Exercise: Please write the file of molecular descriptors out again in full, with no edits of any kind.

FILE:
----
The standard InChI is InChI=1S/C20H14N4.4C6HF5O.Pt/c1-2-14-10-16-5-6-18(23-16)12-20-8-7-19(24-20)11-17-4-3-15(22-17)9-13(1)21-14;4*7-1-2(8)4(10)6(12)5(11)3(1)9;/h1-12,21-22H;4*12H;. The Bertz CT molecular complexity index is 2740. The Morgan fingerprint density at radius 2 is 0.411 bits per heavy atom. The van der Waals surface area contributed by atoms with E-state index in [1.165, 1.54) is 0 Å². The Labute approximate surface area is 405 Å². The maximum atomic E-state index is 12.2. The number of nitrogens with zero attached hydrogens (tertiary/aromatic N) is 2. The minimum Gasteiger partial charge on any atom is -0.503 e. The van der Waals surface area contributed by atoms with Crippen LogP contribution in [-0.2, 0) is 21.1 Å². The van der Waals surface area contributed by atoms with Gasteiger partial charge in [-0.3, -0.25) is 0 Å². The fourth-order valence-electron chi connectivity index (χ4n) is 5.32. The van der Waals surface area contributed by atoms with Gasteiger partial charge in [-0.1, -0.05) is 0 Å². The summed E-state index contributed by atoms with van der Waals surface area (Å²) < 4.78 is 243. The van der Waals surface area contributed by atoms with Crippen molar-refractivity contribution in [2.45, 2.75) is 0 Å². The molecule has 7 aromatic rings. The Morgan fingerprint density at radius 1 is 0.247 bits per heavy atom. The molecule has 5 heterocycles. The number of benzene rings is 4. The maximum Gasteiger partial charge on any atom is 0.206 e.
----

The standard InChI is InChI=1S/C20H14N4.4C6HF5O.Pt/c1-2-14-10-16-5-6-18(23-16)12-20-8-7-19(24-20)11-17-4-3-15(22-17)9-13(1)21-14;4*7-1-2(8)4(10)6(12)5(11)3(1)9;/h1-12,21-22H;4*12H;. The Bertz CT molecular complexity index is 2740. The Morgan fingerprint density at radius 2 is 0.411 bits per heavy atom. The van der Waals surface area contributed by atoms with E-state index in [1.165, 1.54) is 0 Å². The Labute approximate surface area is 405 Å². The maximum atomic E-state index is 12.2. The number of nitrogens with zero attached hydrogens (tertiary/aromatic N) is 2. The minimum Gasteiger partial charge on any atom is -0.503 e. The van der Waals surface area contributed by atoms with Crippen LogP contribution in [-0.2, 0) is 21.1 Å². The van der Waals surface area contributed by atoms with Gasteiger partial charge in [-0.3, -0.25) is 0 Å². The fourth-order valence-electron chi connectivity index (χ4n) is 5.32. The van der Waals surface area contributed by atoms with Gasteiger partial charge in [-0.1, -0.05) is 0 Å². The summed E-state index contributed by atoms with van der Waals surface area (Å²) < 4.78 is 243. The van der Waals surface area contributed by atoms with Crippen molar-refractivity contribution in [2.45, 2.75) is 0 Å². The molecule has 7 aromatic rings. The Morgan fingerprint density at radius 1 is 0.247 bits per heavy atom. The molecule has 5 heterocycles. The number of benzene rings is 4. The maximum Gasteiger partial charge on any atom is 0.206 e.